by Structured Settlement Watchdog
Poaching of structured settlement annuitants continues to be a highly sensitive issue for some structured settlement factoring companies while proponents say it's needed to make sure annuitants aren't getting ripped off by the structured settlement buyers.
Poaching, in this context, is not about those killing beautiful elephants for their tusks, giraffes or lions and posing with the"trophy", shooting fish in a barrel or clubbing fur seals for their pelts. In it's most constructive, poaching is happening is in response to the figurative equivalent of removing the fins of a fish and throwing them back into the sea. Sometimes one fin is removed at a time, leaving the fish unbalanced. Sometimes it's completely de-finned, leaving it to eventually drown, or be eaten, without the fair chance that nature intended.
An example of financial de-finning is where some factoring companies deliberately advise annuitants to sell the early years of their payments in poorly priced deals, knowing that they are setting the the seller up to fail, while setting up the buyer and investors for a juicy repeat sale.
Structured Settlement "Protection" Act | The Oxymoron Edition
Young Afro American Cedric Martez Thomas, a New York resident, might not have been financially raped by Novation Funding for in excess of $1.45 million in October 2015, in Palm Beach County Florida. Novation filed a transfer petition for the cesspool grade deal in Okeechobee County where there was less comprehensive online access than Palm Beach County, where Novation has its main office. Had Novation's competitors been able to crack the wall around Thomas and inform the then 21 year old Thomas of the obscene amount of profit that Novation and its investors built into that deal, he might not have been financially raped. Instead, in a a case where Structured Settlement Protection Act is an oxymoron, Judge Gary L. Sweet was oblivious to how bad the petition Thomas was and approved the cesspool grade deal without Thomas ever appearing in Court despite the fact he was in Florida on the day of the hearing. Novation's advertising is an ongoing fraud on the basis that it can be proven time and time again that Novation Settlement Solutions does not pay the maximum payouts they advertise.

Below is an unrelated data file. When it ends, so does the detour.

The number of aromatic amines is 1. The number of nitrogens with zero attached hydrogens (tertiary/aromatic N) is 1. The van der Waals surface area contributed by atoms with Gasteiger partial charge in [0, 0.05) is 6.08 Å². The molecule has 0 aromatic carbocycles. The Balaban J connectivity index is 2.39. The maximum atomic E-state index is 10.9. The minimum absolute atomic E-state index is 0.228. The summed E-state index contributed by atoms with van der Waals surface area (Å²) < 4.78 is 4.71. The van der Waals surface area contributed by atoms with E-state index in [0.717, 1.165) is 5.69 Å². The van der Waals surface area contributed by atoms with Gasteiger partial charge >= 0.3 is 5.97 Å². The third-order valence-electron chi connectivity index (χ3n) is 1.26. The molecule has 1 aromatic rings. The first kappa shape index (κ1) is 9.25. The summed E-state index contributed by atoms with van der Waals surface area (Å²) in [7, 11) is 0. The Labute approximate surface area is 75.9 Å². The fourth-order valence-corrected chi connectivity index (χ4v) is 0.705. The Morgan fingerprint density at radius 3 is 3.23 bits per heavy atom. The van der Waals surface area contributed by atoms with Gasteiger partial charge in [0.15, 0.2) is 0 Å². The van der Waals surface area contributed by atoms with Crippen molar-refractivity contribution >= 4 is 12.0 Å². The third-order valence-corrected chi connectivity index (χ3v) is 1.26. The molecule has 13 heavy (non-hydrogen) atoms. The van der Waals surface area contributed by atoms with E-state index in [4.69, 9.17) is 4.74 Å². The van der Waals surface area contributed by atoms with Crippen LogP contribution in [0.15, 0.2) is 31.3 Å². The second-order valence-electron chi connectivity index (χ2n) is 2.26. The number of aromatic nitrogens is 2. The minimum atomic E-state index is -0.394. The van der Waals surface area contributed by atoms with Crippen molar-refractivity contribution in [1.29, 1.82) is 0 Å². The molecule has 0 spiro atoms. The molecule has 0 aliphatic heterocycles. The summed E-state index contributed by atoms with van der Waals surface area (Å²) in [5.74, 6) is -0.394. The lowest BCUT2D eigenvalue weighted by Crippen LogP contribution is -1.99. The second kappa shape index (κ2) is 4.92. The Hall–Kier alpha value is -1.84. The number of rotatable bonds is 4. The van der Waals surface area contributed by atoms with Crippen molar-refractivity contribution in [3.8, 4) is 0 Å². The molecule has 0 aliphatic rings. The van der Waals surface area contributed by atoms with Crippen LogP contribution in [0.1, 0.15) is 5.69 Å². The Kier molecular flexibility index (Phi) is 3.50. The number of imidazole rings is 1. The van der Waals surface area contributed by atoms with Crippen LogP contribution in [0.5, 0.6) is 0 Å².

In the Junior Matos case which I wrote about recently, Novation attempted to conceal the identity of a seller in another case on a Florida application to transfer (one month after the last of 3 failed attempts to do the same in New York) . Fortunately the alert Florida judge refused to go forward without the seller/defendant's name identified. Subsequently a negotiator firm was able to reach the seller and attempt to negotiate a better deal for him, at first with Novation and then when Novation couldn't meet the best number (which would help validate Novation's advertising of maximum payouts instead of underscoring a claim of advertising fraud against Novation), JG Wentworth got the deal in the end. Matos got a lot more money.
The structured settlement secondary market's lack of regulation and accountability in sales and solicitation of annuitants, is the enabling agent of the massive amount of fraud that occurs today and has occurred for years.
Honor Among "Vultures"?
Poaching is certainly an unpleasant by-product for a number of corpulent structured settlement buyers. They all hate it but many of them do it themselves. This video of vultures fighting for food captures the essence of what happens, figuratively speaking.
In an ideal structured settlement factoring world, the first wants the competition to back off when they have a live fish on the hook. Seems reasonable. But if you know an annuitant is getting thoroughly ripped off, is there moral obligation to do something? My source for the Cedric Martez Thomas case was a NASP member who probably could have beaten Novation's cess pool deal (as could two other companies I contacted at the time), BEFORE Judge Sweet approved what amounted to one of the worst financial rapes since the passage of the Structured Settlement Protection Act of 2002.
One industry colleague wrote in March 2018 "we’ll hope for a world where true or near true liquidity (access to fair market value, like what exists in the Real Estate Industry) exists for existing structured settlement recipients".
The litigation arising out of the poaching is a good thing in my opinion because it will offer more opportunities for the mainstream news media and courthouse reporters to report. Legislators need to see what horrible things are happening to what probably should be a protected class of citizens in their states. Will this lead to change? We'll see if the fetid stench eventually gets unbearable and legislators will have to act.